Toyota on Tuesday provided an update on its development of solid-state batteries, a technology that has the potential to substantially increase the range of electric vehicles while reducing costs and improving safety.

A solid-state battery, as the name suggests, uses a solid electrolyte instead of the liquids or gels that most EV batteries use today. The technology, which can already be found in some small devices, is less prone to overheating or fire and is also better for fast charging.

The battery is also much denser than current liquid-type batteries, like lithium-ion technology, meaning less weight and higher capacity. This could result in EVs with comparable range to today's offerings but with much less weight, which would be ideal for high-performance models like sports cars.

In its announcement on Tuesday, Toyota said it discovered a “technological breakthrough” that overcomes the hurdle of durability that has held back solid-state batteries from being used in automotive applications. This will enable Toyota to accelerate the deployment of the technology, in both hybrids and electric vehicles.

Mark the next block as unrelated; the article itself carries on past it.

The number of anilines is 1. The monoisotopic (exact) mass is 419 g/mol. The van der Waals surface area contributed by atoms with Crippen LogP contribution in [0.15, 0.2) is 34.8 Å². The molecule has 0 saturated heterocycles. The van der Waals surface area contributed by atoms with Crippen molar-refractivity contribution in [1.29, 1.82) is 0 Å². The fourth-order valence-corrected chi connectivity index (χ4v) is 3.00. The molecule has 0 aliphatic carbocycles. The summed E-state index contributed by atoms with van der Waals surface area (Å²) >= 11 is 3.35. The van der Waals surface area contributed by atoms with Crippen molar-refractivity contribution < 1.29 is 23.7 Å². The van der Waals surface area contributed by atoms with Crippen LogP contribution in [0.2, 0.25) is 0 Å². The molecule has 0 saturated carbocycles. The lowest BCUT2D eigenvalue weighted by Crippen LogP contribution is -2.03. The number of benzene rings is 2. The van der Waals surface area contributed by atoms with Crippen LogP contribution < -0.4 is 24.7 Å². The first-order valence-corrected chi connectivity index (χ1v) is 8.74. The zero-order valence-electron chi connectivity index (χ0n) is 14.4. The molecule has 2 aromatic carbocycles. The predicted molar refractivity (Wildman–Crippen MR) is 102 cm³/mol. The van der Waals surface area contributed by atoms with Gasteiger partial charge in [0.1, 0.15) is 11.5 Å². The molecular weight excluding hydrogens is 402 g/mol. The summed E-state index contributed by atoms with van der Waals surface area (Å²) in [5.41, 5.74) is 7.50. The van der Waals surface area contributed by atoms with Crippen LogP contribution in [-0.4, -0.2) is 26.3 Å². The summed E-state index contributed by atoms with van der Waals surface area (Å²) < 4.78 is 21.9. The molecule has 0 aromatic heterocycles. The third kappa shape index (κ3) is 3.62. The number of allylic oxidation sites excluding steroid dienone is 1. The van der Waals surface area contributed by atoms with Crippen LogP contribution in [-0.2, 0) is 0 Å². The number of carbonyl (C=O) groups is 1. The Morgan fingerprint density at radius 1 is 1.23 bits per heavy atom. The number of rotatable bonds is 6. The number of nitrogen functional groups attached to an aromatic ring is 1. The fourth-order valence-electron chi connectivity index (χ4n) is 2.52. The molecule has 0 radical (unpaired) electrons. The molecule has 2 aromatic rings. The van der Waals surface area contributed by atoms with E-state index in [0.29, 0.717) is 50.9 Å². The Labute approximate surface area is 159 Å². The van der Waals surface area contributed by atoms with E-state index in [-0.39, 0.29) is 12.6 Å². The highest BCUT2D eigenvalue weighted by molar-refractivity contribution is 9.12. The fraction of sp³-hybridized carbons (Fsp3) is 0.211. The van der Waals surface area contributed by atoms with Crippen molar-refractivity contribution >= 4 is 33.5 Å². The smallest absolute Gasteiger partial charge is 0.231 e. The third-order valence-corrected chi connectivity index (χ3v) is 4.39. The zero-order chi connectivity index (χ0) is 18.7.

Toyota solid-state battery prototype

Toyota solid-state battery prototype

Toyota said it is developing a method for mass production of solid-state batteries and is aiming to commercialize the technology in 2027 or 2028. The timeline is similar to what some rival automakers, like Volkswagen Group and Nissan, have also projected for the deployment of solid-state batteries.

Together with improvements in aerodynamics and weight reduction, Toyota estimates that an EV with a solid-state battery could deliver a range of 745 miles on a charge. The automaker also said it is already researching a more advanced solid-state battery that could deliver a range closer to 930 miles. The automaker didn't mention what test cycle it uses as a reference.

When it comes to charging, Toyota said it is aiming for 10 minutes or less to charge a solid-state battery from 10-80% when using a DC fast charger. That's about half the time that the fastest charging batteries require today, but the solid-state batteries will have much more range as well.

Before it launches a vehicle with a solid-state battery, Toyota will continue to improve its current prismatic cell batteries and aims to have a version able to deliver 620 miles of range by 2026.